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Why God? Why Not Goddess? Part 2

By Julia Hayes

This is the second in a series. Read part one here.

Don’t let me fool you by the confident tenor I espouse when saying, Now is the time for the Goddess. Pursuing Goddess as a young woman began innocently and somewhat accidentally.  Now, as a middle-aged woman I see how She evolved in me, slowly, intentionally and not without some heartache.

I was living in Kansas, going to graduate school, when I wrote my aunt, a Sister of Mercy, a letter telling her the male God I inherited from my Catholic upbringing no longer resonated. Instead, I was in search of something female, and more reflective of me. I remember stumbling into a New Age bookstore that, one day, magically appeared blocks from my house. The coffee pot, of all things, set on an antique oak side table made a lasting impression. The stereotypical witchy white-haired woman, wearing a hand-woven shawl running the shop, wasn’t brewing coffee, though. She steeped herbal tea, using an oversized muslin bag stuffed with an intoxicating floral-scented goodness. I had never seen anyone use a standard coffee maker for tea. Let alone, sniff jars of home grown loose-leaf herbal teas she carefully displayed.

I spent a lot of time in that bookshop, delving into teachings on herbal medicine, Native American Mythology, Wicca, Tarot, Nature crafting, psychic callings, Spell casting, Goddess Archetypes, Runes, crystals and quartz — anything and everything traditionally considered pagan.

The irony was despite my new spiritual direction, I didn’t feel particularly pagan probably because I couldn’t’ relate to the negativity always hinted in that word. These pagan practices seemed like the most natural things in the world. At the time, I was learning to garden and grow my own herbs and vegetables. The seasons and I were blossoming in synchronicity and I had never felt more spiritually grounded. So the contrary reactions I encountered, on occasion, seemed nonsensical and at times purposely hurtful.

There were people with good intentions telling me, Julia. You don’t want to go messing around with any of that pagan stuff. You don’t know what kind of evil can be stirred up there. Pagan pursuits of any kind are ungodly and that’s just the way it is. I’ll pray for you.

Others with more bite offered, Julia, are you trying to be some kind of witch or something? You know you’ll wind up burning in hell for all eternity if you continue to pursue the devil’s work.

Still other good-natured mid-western folk would say, Julia. You’re a good woman. Come back to God and Jesus where you belong. The place for women is to serve the Lord and Savior.

Ahem. No. I can’t tell you how many times I would sit on my porch and roll those sentiments over and over in my mind. The fear, judgment, intolerance and arrogance were staggering. It never occurred to me that people still associated women’s spirituality and earth cycle practices with devilish witchcraft. I couldn’t believe that people remained entrenched and beholden to those words and the images they conjure.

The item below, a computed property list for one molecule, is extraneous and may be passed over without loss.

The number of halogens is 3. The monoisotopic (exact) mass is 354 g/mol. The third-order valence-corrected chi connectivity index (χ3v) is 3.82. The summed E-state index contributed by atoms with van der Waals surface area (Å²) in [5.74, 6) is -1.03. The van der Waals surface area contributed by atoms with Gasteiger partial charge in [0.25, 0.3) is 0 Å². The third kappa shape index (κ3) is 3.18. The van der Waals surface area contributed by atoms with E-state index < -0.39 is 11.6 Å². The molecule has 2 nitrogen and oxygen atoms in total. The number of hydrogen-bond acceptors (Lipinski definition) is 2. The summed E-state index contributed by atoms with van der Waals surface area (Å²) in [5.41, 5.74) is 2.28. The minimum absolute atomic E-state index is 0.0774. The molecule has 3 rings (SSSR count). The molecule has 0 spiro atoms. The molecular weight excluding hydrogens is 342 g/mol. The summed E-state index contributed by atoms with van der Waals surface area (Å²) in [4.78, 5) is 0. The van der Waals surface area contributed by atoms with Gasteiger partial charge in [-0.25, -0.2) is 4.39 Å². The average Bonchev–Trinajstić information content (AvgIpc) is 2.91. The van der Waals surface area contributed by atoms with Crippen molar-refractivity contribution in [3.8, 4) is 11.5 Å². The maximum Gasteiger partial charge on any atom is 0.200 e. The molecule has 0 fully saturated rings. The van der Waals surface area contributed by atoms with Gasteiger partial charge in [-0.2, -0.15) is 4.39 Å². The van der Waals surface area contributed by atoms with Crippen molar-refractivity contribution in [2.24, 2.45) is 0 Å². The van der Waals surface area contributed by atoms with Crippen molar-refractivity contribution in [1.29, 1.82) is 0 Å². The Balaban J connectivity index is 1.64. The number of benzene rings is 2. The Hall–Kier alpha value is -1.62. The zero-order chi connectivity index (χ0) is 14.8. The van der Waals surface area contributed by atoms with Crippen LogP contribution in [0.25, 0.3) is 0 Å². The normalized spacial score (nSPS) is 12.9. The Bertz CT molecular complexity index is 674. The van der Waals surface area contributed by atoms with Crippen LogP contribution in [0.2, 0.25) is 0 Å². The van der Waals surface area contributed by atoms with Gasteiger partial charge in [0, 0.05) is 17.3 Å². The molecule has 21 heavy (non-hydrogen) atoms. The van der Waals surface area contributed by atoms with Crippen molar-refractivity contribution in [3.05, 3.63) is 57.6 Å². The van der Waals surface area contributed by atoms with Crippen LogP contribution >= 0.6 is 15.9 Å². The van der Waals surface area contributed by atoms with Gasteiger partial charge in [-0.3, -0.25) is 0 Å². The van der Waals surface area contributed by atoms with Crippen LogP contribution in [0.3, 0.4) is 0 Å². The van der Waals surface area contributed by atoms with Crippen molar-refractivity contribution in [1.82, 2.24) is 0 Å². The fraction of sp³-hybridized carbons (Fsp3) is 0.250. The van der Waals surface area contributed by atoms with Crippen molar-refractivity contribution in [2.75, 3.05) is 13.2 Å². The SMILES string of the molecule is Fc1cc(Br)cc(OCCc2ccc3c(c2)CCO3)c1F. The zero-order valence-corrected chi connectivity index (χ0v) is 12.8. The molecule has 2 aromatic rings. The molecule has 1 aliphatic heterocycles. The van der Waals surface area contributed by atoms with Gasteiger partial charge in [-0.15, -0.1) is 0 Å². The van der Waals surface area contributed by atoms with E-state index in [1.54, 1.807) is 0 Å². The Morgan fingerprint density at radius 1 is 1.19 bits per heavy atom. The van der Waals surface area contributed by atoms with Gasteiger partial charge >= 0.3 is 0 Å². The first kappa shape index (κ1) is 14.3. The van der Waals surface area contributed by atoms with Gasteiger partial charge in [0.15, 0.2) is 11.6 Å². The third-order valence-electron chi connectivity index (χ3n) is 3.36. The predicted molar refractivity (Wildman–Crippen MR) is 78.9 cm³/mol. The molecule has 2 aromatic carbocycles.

Call it stubbornness, iron will or rebellion. I was undeterred. If anything I became more committed to getting underneath and behind the fear that inhibits one of the most basic and endearing qualities we possess as humans. Curiosity.

The adage curiosity killed the cat is an absurdity. Only carelessness carries that kind of power. So after careful curious study of Earth Magic and Woman’s Magic, I eventually wandered into Eastern perspectives, Mysticism, Mythology, and Psychology, which is where I remain today. In some ways I’m like that new age woman’s bulging tea bag. I’m filled with a delicious mixture of religion and spirituality, steeping in a culture groping to find resonance with inherited belief systems. What sweetens my particular brew is witnessing growing curiosity and tolerance.

Traditional women’s practices are gaining traction. Midwifery and Doula professions are on the rise after spending decades hidden from view. Herbal, alternative medicine, and Eastern healing practices are increasingly popular, earning recognition and validation from traditional western medicine. The Goddess and all her symbols are being resurrected in ways that promotes women’s health, spirituality, and empowerment.

Women are beginning to hear the divine call deep within. They are listening intently and slowly believing the value of their unique feminine presence in this world. Women are seeking sisterhood communities where they can practice being vulnerable as they shed patriarchal beliefs that serve to undermine or suppress their innate gifts. Women are stepping into the power of the Matriarch that vibrates with every step she makes upon this earth. Women are speaking the voice of Goddess and discovering that Goddess and She are, indeed, One in the same.

About Julia Hayes

Presently Julia Hayes is a hobby organic farmer living one of the most traditional roles she can imagine; stay at home mama, full-time cook and housekeeper, seamstress extraordinaire, boo-boo fixer-upper, and constant child negotiator and mediator.

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